The Fundy Footpath is a rigorous multi-day hike along the Bay of Fundy in New…
You won’t go wrong at any time of the year with a hike on the Whyte Lake trail in West Vancouver. It’s the perfect outing if you have one to three hours. The trail takes you through beautiful old growth forest with a lush under-story. Often you can hear the wrens singing away and you may even spot a barred owl. Though there are bears in West Vancouver I never saw so much as bear scat let alone a bear on the dozens of occasions that I hiked this trail. Nonetheless be bear aware.
I usually hiked the Whyte Lake trail alone and never once felt scared but before you hike it, I’d suggest reading Tips for Staying Safe in Bear Country .
Whyte Lake Trail information
The Whyte Lake trail is only 2.9 km one way. But you have to access the trail via the Nelson Canyon Trail or via the steep trail from the Horseshoe Bay trailhead.
If you hike via the Nelson Canyon Trail – which is signed as the Trans-Canada Trail, then hike up the rough road and turn right at the small trail near the water tower (well signed). Continue up for about 10-15 minutes through second growth forest. At the first junction turn left onto the signed Whyte Lake Trail. That’s where the 2.9 km starts. You can actually do a loop and return to the Horseshoe Bay trailhead if you’ve left a car there.
Access via the Seaview Trail
Alternatively walk east along Marine Drive to the Seaview Trail all the way to the end. Go north up and under the big bridge, turn right onto the old highway and cross the old bridge; voila – you’re at your starting point. Allow at least two, perhaps three hours to hike the complete loop.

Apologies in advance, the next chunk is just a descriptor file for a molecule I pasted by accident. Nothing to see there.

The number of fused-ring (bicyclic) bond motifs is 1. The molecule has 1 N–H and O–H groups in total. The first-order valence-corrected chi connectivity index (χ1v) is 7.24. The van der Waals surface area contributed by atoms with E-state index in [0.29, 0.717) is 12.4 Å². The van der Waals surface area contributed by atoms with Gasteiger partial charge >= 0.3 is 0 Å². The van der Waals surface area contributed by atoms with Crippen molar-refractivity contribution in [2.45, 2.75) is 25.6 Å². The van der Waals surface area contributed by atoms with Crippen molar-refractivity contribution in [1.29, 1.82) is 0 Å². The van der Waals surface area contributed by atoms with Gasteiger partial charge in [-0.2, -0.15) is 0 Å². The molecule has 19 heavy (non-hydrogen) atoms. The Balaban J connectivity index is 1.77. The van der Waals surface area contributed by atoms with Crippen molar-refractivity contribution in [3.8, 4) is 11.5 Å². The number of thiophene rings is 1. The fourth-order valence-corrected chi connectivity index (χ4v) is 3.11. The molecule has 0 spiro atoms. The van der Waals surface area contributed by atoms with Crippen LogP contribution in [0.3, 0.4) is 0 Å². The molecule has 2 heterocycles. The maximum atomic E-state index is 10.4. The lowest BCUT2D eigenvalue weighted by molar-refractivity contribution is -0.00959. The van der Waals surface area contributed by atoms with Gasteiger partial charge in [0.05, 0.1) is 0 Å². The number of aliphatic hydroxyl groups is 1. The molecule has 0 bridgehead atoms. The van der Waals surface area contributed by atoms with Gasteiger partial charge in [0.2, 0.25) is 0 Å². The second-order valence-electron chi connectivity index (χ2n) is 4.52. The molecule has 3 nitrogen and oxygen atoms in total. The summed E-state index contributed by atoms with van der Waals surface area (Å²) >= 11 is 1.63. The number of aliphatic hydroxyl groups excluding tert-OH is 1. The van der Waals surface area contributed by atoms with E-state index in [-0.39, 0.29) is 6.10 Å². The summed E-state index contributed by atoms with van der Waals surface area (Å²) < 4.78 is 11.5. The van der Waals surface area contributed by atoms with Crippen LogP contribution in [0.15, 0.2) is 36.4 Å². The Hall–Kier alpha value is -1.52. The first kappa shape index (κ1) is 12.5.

Getting to the trailhead
There are several options depending on what direction you want to hike. The trail can be accessed from Westport Road just south of the Upper Levels Highway via a hike up Nelson Canyon. Or you could park at the trail head close to Horseshoe Bay at Exit #1. That’s not as pretty an approach and it’s extremely steep.
Whyte Lake fishing
I’ve seen lots of fisherman over the years and plenty of fish at surface – but I don’t think they get too big.
Dogs on the trail
Dogs are allowed off leash on all the trails approaching Whyte Lake. They are supposed to be on a leash on the Whyte Lake Trail.
If you plan to hike in West Vancouver this trail is an excellent choice.
Further reading on things to do in the lower mainland
Don’t forget to check out Tourism Vancouver’s website for more information.
- The Sea Safari – One of Vancouver’s Top Day Trips
- A Day Trip from Bowen Island to Vancouver
- A Boat Trip up Princess Louisa Inlet
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